The pinnacle of mechanical watchmaking was the Supercomplication — and it's sold for millions at auction

The Supercomplication when it was for sale. (Fabrice Coffrini/Staff/Getty Images)

The Supercomplication when it was for sale. (Fabrice Coffrini/Staff/Getty Images)

The most complicated mechanical watch was the Supercomplication, an intricate model made by watchmaker Patek Philippe & Co. It took years to design and build and included features like a full chart of the night sky at the home of the owner, Henry Graves Jr. Its creation was inspired by a watch rivalry between Graves and James Packard. Years later it set auction records, and as recently as November 2014 it sold for $24 million at auction.

The two men came at watch collecting with different motives. Graves had a competitive zeal for luxury, while Packard — the engineer behind the Packard car — had an intellectual curiosity. Both pushed watchmakers to exceed their boldest dreams for complications, and instead of buying old watches, they sought to build new ones that broke records.

Mechanical watches and the Apple Watch have similar appeal

Consumers eagerly examine the Apple Watch. (Spencer Platt/Getty Images)

Consumers eagerly examine the Apple Watch. (Spencer Platt/Getty Images)

In the watch collector's zeal, it's easy to see similarities to the lust for the Apple Watch. Of course, any watch collector will tell you that comparing a finely tuned mechanical watch to an Apple Watch is facile, and that's worth considering. Especially with respect to aesthetics and the difficulty of design, the Apple Watch has very stiff competition. But the centuries-old desire to heap on complications isn't all that different from the modern interest in the hot new thing.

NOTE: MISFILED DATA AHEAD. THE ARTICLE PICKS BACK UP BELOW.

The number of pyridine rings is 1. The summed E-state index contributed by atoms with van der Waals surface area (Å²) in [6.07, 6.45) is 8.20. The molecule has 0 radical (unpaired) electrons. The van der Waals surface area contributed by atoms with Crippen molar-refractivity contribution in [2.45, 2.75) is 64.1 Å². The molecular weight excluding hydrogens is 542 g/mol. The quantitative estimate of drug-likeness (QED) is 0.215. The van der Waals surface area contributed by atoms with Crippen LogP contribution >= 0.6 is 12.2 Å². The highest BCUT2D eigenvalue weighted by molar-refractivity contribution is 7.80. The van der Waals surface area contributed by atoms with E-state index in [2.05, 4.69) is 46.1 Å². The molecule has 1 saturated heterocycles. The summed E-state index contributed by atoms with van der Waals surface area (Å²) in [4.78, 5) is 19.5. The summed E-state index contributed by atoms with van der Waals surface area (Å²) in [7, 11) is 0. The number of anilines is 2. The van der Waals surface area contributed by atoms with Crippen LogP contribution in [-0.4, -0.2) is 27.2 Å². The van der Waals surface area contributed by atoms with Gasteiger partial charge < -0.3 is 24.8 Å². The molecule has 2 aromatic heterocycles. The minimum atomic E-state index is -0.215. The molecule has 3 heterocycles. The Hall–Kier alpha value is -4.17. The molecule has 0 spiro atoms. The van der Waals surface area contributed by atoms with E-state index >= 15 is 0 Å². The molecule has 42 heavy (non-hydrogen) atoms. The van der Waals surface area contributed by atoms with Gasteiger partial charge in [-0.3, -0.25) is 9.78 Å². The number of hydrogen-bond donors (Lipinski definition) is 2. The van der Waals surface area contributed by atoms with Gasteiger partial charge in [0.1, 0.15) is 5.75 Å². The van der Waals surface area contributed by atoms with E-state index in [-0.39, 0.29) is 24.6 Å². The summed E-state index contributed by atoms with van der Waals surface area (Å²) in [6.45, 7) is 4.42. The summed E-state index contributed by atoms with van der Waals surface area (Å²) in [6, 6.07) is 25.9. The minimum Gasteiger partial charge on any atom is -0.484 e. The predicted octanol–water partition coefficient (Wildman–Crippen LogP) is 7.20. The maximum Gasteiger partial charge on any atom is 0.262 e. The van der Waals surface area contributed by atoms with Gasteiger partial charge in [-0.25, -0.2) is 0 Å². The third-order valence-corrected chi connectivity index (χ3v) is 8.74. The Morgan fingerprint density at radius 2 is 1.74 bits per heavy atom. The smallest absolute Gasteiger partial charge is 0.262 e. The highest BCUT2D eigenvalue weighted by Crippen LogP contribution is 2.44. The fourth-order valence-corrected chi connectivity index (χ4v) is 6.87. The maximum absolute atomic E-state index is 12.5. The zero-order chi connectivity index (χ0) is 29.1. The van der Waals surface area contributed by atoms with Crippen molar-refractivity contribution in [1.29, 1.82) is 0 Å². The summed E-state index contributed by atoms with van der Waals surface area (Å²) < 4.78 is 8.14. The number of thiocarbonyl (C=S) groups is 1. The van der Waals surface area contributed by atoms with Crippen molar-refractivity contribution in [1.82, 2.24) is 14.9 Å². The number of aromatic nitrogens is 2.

"Mechanical watches were the apex of the gadget world," Perman says. "I think it's kind of smart of Apple to appropriate these horological terms, because they're trying to sell a watch. And it is a watch — and the Supercomplication was the iPhone of its day."

Perman is careful to point out the difference between the computer-programmed Apple Watch and the intricate mechanical watches it competes with. It's true that in some ways, the Apple Watch represents a grand departure from the "horological tradition" it invokes. After all, instead of requiring exacting mechanical precision, you can add a complication to an Apple Watch with a few taps.

But even though Henry Graves and John Packard might not recognize the screen on the Apple Watch, they'd probably understand the desire of its many complications, as well as the appeal of a luxury product that's not merely the best, but is on the bleeding edge of the technology. For Apple and for watch lovers like Packard and Graves, there's always "one more thing."